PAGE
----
President Park, North Korean refugees are citizens of South Korea like any other. North Koreans want to assimilate in South Korean society, and for this to happen, resources need to be appropriately and fairly distributed among groups to empower North Koreans so that they can compete in South Korean society effectively.
If it is indeed true that the thirty thousand North Korean refugees living here are to be included in South Korea’s 50 million-strong population, and not sectioned off as some Unification Ministry-related group, then you should listen to them. Had you done so, what you would learn is that most refugees would like to see that 24,000,000,000 won to better use, even if it means the money merely falls into the nation tax scheme. However, our political engagement has been so far conveniently ignored.
Refugees find that there is a great deal of red tape limiting them when dealing with their most relevant bureau, The Ministry for Unification. But look closely, and you will find that the Ministry is bound and gagged in red tape preventing proper political engagement by North Korean refugees. A labour force of fifty people plus twelve board members make up the North Korean Human Rights Foundation – a body curiously similar to the Hana Foundation – but not one of them are refugees. This discriminative structure must be pulled apart and re-built to include North Korean refugees too. Otherwise, you can throw away these visions of hope and unification you so often speak about.
Who could be more familiar with the reality of North Korea than North Korean refugees themselves? Further, refugees lie in the centre of issues relating to settlement. In every decision and every dialogue, the viewpoint of the refugee is essential. There are many educated and skilled refugees who could be valuable assets in policymaking, but are not even given an opportunity to speak.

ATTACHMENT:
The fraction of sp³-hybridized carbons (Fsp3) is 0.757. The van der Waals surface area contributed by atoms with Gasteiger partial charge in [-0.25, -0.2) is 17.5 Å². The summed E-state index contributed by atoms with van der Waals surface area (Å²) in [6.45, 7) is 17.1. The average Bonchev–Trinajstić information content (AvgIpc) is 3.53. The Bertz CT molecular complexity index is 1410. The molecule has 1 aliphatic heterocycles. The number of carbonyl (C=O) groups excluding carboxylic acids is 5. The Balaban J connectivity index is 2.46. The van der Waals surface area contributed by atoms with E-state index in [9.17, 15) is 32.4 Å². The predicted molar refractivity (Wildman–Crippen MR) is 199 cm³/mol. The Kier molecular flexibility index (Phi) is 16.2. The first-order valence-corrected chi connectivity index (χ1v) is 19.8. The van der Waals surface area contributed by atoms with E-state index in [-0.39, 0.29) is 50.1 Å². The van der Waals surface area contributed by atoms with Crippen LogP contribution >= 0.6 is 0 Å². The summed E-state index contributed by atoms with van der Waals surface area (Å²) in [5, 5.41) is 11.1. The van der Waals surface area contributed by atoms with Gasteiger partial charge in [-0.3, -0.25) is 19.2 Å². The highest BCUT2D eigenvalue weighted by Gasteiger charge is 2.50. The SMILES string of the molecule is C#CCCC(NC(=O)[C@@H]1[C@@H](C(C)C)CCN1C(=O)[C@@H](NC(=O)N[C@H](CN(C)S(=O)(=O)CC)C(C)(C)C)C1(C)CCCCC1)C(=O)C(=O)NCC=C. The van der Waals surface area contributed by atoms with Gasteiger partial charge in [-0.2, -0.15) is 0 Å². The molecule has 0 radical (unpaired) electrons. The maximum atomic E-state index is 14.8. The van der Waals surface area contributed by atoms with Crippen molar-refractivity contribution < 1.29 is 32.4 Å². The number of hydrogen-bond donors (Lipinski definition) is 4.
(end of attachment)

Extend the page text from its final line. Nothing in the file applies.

Of course, there are other avenues for political engagement for refugees. But North Korea academia and human rights activism is already plagued with outsiders trying to promote their vested interests in an already disadvantaged group. Where are refugees supposed to go to talk for themselves, and for themselves only?
To add, politics, the media, and NGOs treat North Koreans like a permanent ethnic minority. How will refugees ever be able to settle successfully in a society that treats them like foreign aliens?
President Park, I tell you this: you need to set the example by acting up to what you say. You say that North Koren refugees are the first steps of unification -then you must be the first to meet them, the first to listen to their concerns, and the first to hold their hand. And if you don’t, frustration will be the first response to settlement. Politics will be the first priority of the North Korean human rights dialogue. And chaos will ensue on the first day of nationwide unification.
You said that North Korean refugees were symbolic of hope. For us, you have been a symbol of hope through your words. We hope that the rest of your term is fruitful, that you are in good health, and that you can successfully fulfil the great responsibilities that come as President of the Republic of Korea.
Jang Jin-sung, founder of New Focus.
Read in Korean.